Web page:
Let’s say you ask another question: "What if you thought one was better than the other, but the price was higher?" You could get responses like these:

  1. "Doesn't matter. I want to save money because once I sit on the chair, it’s just like any other chair." This person is clearly a “Commodity Buyer.”
  2. “If it helps me sit long hours without causing back pain or stretch, I would pay a little more for it, because I work from my home office.” This person has the need clearly defined and she is a “Product Buyer.”
  3. “I would buy the costlier chair if the seller can help me design my home office to look more professional and at the same time ensure that the chair is comfortable for a longer daily use.” This person is looking for the seller’s understanding of how chairs are used in office environments. He is a “Solution Buyer” who focuses on the seller’s core competencies.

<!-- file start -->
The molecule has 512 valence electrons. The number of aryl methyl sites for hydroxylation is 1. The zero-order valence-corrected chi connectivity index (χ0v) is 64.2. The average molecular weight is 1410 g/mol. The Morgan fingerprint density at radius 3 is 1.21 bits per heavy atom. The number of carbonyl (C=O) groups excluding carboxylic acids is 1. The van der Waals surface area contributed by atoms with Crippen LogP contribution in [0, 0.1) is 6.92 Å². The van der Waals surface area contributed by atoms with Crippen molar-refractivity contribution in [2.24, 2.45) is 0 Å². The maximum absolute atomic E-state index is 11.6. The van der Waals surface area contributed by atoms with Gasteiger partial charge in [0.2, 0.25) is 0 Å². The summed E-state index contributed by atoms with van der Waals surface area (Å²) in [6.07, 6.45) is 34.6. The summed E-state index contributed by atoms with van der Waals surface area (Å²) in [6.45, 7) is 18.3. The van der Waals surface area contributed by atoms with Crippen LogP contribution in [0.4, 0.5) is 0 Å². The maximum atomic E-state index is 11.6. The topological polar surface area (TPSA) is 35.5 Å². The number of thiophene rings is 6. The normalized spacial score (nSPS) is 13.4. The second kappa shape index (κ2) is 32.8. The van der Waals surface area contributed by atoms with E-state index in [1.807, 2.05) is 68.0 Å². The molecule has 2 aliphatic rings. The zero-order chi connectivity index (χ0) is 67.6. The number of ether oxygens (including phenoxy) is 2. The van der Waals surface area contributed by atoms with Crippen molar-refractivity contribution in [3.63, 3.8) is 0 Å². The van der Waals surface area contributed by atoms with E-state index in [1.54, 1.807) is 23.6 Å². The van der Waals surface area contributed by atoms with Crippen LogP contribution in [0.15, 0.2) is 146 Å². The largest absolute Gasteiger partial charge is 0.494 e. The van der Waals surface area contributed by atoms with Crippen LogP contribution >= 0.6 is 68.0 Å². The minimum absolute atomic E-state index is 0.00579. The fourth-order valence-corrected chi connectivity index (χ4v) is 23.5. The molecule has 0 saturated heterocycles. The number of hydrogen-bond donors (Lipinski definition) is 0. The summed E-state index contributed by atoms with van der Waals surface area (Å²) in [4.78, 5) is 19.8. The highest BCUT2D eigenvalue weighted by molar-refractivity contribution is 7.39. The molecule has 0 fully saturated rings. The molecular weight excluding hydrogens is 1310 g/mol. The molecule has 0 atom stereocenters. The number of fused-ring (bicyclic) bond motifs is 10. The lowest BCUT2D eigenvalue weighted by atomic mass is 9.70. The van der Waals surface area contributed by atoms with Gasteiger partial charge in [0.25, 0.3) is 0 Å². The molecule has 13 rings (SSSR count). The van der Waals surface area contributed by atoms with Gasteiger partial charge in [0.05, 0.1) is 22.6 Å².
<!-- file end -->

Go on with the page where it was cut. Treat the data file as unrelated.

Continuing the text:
4. “I would be happy to pay more for the chair if the seller is an expert in office furniture and is willing to provide me all the technical insights every time I buy office furniture.” This person wants long-term help as a buyer and is a “Consultancy Buyer.”

Such responses can say a lot about the prospect.

Several research studies indicate that there are four distinct buyer types. Howard Dion, Sales Process Consultant, defines buyer types as commodity, product, solution and consultancy buyers. As an accounting services provider and/or tax preparation services provider, you want to know which are the best types of buyers suited to your business.